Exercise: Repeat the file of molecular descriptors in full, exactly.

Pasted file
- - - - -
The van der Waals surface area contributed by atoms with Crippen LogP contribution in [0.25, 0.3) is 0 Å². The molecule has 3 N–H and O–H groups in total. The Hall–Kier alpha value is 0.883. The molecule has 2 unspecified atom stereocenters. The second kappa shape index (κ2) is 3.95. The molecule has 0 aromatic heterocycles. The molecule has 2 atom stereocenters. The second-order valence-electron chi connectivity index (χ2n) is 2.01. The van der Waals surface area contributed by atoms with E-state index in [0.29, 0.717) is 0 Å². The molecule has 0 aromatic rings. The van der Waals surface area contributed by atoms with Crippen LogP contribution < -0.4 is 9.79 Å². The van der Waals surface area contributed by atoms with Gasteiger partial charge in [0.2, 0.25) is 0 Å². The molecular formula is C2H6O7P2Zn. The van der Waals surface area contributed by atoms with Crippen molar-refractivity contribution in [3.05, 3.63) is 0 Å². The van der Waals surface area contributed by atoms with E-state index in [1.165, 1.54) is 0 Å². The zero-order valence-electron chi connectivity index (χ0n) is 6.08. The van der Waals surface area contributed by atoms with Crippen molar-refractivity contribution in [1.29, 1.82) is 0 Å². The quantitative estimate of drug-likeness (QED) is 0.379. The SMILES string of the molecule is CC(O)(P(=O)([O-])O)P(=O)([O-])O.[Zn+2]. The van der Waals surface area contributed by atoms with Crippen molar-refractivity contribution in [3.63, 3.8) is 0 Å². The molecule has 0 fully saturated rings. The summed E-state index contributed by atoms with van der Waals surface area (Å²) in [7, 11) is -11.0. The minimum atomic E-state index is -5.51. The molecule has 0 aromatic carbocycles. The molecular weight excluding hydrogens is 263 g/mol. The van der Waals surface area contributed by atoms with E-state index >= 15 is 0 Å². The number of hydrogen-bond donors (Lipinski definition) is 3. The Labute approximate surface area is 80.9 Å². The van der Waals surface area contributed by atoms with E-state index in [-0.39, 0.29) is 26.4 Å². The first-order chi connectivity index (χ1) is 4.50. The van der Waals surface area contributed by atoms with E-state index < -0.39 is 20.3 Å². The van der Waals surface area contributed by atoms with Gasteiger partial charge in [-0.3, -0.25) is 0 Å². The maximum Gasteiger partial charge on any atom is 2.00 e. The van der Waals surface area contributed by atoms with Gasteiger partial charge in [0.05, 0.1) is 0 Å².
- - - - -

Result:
The van der Waals surface area contributed by atoms with Crippen LogP contribution in [0.25, 0.3) is 0 Å². The molecule has 3 N–H and O–H groups in total. The Hall–Kier alpha value is 0.883. The molecule has 2 unspecified atom stereocenters. The second kappa shape index (κ2) is 3.95. The molecule has 0 aromatic heterocycles. The molecule has 2 atom stereocenters. The second-order valence-electron chi connectivity index (χ2n) is 2.01. The van der Waals surface area contributed by atoms with E-state index in [0.29, 0.717) is 0 Å². The molecule has 0 aromatic rings. The van der Waals surface area contributed by atoms with Crippen LogP contribution < -0.4 is 9.79 Å². The van der Waals surface area contributed by atoms with Gasteiger partial charge in [0.2, 0.25) is 0 Å². The molecular formula is C2H6O7P2Zn. The van der Waals surface area contributed by atoms with Crippen molar-refractivity contribution in [3.05, 3.63) is 0 Å². The van der Waals surface area contributed by atoms with E-state index in [1.165, 1.54) is 0 Å². The zero-order valence-electron chi connectivity index (χ0n) is 6.08. The van der Waals surface area contributed by atoms with Crippen molar-refractivity contribution in [1.29, 1.82) is 0 Å². The quantitative estimate of drug-likeness (QED) is 0.379. The SMILES string of the molecule is CC(O)(P(=O)([O-])O)P(=O)([O-])O.[Zn+2]. The van der Waals surface area contributed by atoms with Crippen molar-refractivity contribution in [3.63, 3.8) is 0 Å². The molecule has 0 fully saturated rings. The summed E-state index contributed by atoms with van der Waals surface area (Å²) in [7, 11) is -11.0. The minimum atomic E-state index is -5.51. The molecule has 0 aromatic carbocycles. The molecular weight excluding hydrogens is 263 g/mol. The van der Waals surface area contributed by atoms with E-state index >= 15 is 0 Å². The number of hydrogen-bond donors (Lipinski definition) is 3. The Labute approximate surface area is 80.9 Å². The van der Waals surface area contributed by atoms with E-state index in [-0.39, 0.29) is 26.4 Å². The first-order chi connectivity index (χ1) is 4.50. The van der Waals surface area contributed by atoms with E-state index < -0.39 is 20.3 Å². The van der Waals surface area contributed by atoms with Gasteiger partial charge in [-0.3, -0.25) is 0 Å². The maximum Gasteiger partial charge on any atom is 2.00 e. The van der Waals surface area contributed by atoms with Gasteiger partial charge in [0.05, 0.1) is 0 Å².